Testing: The Key to AI-Enabled Autonomous Driving

By Emmy Yi, SEMI Taiwan

Since 2010, 474 companies have poured $51 billion into developing products enabled by artificial intelligence (AI), with the bulk of these investments targeting autonomous driving and in-vehicle experiences, according to the McKinsey reports. With AI and automotive electronics promising massive growth potential, it’s no surprise that IHS Market predicts the Advance Driver Assistance Systems (ADAS) market will reach $67.43 billion by 2025 and that, by 2040, 33 million AI-enabled autonomous vehicles will be on the road worldwide.

Industrial experts from MediaTek, TSMC, KYEC, Advantest, YTEC, and Cadence share their perspectives on testing.Lured by this immense business opportunity, many key semiconductor industry players are jumping into the automotive market. Their ICs, however, will face far more stringent reliability requirements than most consumer products, making testing crucial to accelerating the realization of level 5 autonomous driving – a fully autonomous system that rivals the behind-the-wheel performance of a human driver even in extreme road conditions like snow and ice.

With testing such a vital aspect of autonomous driving, SEMI Taiwan recently connected industry experts from IC design and testing-related fields to facilitate cross-discipline collaboration and help inspire innovative solutions to current testing challenges. The early February AI IC and Automotive IC Test Seminar is part of a series of SEMI Taiwan events focused on hot topics including like AI, IoT, smart automotive, smart data and smart MedTech. Following are a few key takeaways from the seminar.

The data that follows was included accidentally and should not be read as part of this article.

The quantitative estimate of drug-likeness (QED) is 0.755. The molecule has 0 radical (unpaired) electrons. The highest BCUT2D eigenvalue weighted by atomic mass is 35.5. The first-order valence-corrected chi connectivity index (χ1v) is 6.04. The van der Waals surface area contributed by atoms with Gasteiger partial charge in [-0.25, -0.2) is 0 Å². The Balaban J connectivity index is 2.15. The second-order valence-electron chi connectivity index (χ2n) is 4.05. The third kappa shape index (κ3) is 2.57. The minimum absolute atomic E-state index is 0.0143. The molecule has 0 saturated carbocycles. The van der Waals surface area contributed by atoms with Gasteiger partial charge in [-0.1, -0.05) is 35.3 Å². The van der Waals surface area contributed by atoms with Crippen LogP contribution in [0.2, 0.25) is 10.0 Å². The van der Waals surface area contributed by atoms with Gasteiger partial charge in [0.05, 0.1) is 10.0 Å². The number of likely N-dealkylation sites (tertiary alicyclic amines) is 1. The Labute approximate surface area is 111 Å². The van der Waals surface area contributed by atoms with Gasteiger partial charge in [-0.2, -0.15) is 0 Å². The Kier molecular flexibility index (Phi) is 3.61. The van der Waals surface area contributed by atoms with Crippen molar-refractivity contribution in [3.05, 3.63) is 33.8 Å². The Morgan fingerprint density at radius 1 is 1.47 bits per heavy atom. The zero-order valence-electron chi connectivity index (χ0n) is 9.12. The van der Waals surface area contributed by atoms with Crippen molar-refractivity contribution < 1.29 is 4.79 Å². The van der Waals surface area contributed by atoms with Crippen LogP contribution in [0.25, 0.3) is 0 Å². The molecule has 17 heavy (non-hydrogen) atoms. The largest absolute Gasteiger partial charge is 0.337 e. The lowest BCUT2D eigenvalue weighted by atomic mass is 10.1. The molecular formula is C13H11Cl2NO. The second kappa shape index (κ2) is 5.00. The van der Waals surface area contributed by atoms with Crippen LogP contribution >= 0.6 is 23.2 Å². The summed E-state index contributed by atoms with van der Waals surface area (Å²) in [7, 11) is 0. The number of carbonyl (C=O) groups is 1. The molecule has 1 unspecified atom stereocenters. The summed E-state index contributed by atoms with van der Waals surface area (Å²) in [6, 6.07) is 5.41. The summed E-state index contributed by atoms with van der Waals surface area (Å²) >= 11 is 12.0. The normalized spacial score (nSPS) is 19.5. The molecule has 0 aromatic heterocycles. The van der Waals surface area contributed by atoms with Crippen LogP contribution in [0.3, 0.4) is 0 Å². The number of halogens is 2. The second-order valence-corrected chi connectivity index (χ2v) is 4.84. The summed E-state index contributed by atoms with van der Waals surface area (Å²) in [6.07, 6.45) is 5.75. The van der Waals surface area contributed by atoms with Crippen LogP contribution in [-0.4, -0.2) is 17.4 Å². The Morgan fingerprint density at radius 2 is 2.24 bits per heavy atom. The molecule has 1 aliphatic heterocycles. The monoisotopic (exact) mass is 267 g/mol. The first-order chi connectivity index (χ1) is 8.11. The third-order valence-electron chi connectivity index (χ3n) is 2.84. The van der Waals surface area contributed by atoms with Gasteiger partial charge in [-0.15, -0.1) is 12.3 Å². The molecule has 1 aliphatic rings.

A Paradigm Shift is Needed in Automotive Electronics Testing Strategies 

Adding AI to already electronically complex automotive systems will dramatically increase the number of ICs and sensors in vehicles. Designers of automotive electronics need to transform their test strategies to match the technical rigors of autonomous driving. The traditional process of build, test, and then fix-for-compliance must be changed in the era of self-driving vehicles. Adding AI to already electronically complex automotive systems will dramatically increase the number of ICs and sensors in vehicles.

The process of testing component points of failure falls well short of the requirement to test under countless driving scenarios during a which a device might fail. Testing, therefore, must be holistic. Starting in the development phase of their own electronics systems, automotive electronics designers must work closely with component and other technology suppliers to ensure that designs are well-integrated and rigorously tested for interoperability and points of failure under any conditions a human driver would face.

Wafer-level Test Is a Trend

The cost and time for IC testing have steadily increased to meet the relentless scaling requirements of highly integrated advanced technologies, placing immense pressure on current wafer-level packaging and testing methodologies to maintain cost efficiencies, chip yields and time-to-market speed. The challenges will intensify with the multiple-component parallel testing required for autonomous vehicles. Demands on automotive electronics manufacturers to maintain DDPM quality levels key to smart functionalities, powertrain operation, safety and reliability will also complicate current IC testing methodologies.

To fulfill the promise of autonomous automobiles and other AI applications, industry, academia, and government in Taiwan must work together to solve underlying technical challenges, create profitable business models and develop a strong programming and system integration workforce. Taiwan has a solid foundation to build on. With its strong semiconductor manufacturing industry and advanced IC testing capabilities, Taiwan is well-positioned as a growth engine for the advanced automotive electronics needed for autonomous vehicles.


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